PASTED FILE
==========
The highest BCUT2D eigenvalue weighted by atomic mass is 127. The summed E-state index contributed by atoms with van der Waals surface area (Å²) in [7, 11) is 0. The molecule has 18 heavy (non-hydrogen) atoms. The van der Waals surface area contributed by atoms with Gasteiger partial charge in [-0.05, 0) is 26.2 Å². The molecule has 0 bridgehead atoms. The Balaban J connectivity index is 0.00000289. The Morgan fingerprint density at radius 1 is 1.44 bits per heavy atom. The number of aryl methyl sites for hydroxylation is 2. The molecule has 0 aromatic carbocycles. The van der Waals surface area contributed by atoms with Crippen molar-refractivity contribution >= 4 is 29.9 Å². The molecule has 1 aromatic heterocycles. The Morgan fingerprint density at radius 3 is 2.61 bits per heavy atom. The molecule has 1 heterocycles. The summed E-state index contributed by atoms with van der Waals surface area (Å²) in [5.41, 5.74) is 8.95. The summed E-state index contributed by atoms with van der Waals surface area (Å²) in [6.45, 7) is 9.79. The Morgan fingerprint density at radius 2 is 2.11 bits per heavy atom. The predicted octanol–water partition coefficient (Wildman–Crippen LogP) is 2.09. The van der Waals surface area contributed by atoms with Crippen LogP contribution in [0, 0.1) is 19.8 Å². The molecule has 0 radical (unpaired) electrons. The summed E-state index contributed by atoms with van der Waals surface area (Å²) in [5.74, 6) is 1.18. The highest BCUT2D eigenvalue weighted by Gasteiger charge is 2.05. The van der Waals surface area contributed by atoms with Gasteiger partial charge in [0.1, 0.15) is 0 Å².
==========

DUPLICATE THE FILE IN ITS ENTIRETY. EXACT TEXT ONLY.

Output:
The highest BCUT2D eigenvalue weighted by atomic mass is 127. The summed E-state index contributed by atoms with van der Waals surface area (Å²) in [7, 11) is 0. The molecule has 18 heavy (non-hydrogen) atoms. The van der Waals surface area contributed by atoms with Gasteiger partial charge in [-0.05, 0) is 26.2 Å². The molecule has 0 bridgehead atoms. The Balaban J connectivity index is 0.00000289. The Morgan fingerprint density at radius 1 is 1.44 bits per heavy atom. The number of aryl methyl sites for hydroxylation is 2. The molecule has 0 aromatic carbocycles. The van der Waals surface area contributed by atoms with Crippen molar-refractivity contribution >= 4 is 29.9 Å². The molecule has 1 aromatic heterocycles. The Morgan fingerprint density at radius 3 is 2.61 bits per heavy atom. The molecule has 1 heterocycles. The summed E-state index contributed by atoms with van der Waals surface area (Å²) in [5.41, 5.74) is 8.95. The summed E-state index contributed by atoms with van der Waals surface area (Å²) in [6.45, 7) is 9.79. The Morgan fingerprint density at radius 2 is 2.11 bits per heavy atom. The predicted octanol–water partition coefficient (Wildman–Crippen LogP) is 2.09. The van der Waals surface area contributed by atoms with Crippen LogP contribution in [0, 0.1) is 19.8 Å². The molecule has 0 radical (unpaired) electrons. The summed E-state index contributed by atoms with van der Waals surface area (Å²) in [5.74, 6) is 1.18. The highest BCUT2D eigenvalue weighted by Gasteiger charge is 2.05. The van der Waals surface area contributed by atoms with Gasteiger partial charge in [0.1, 0.15) is 0 Å².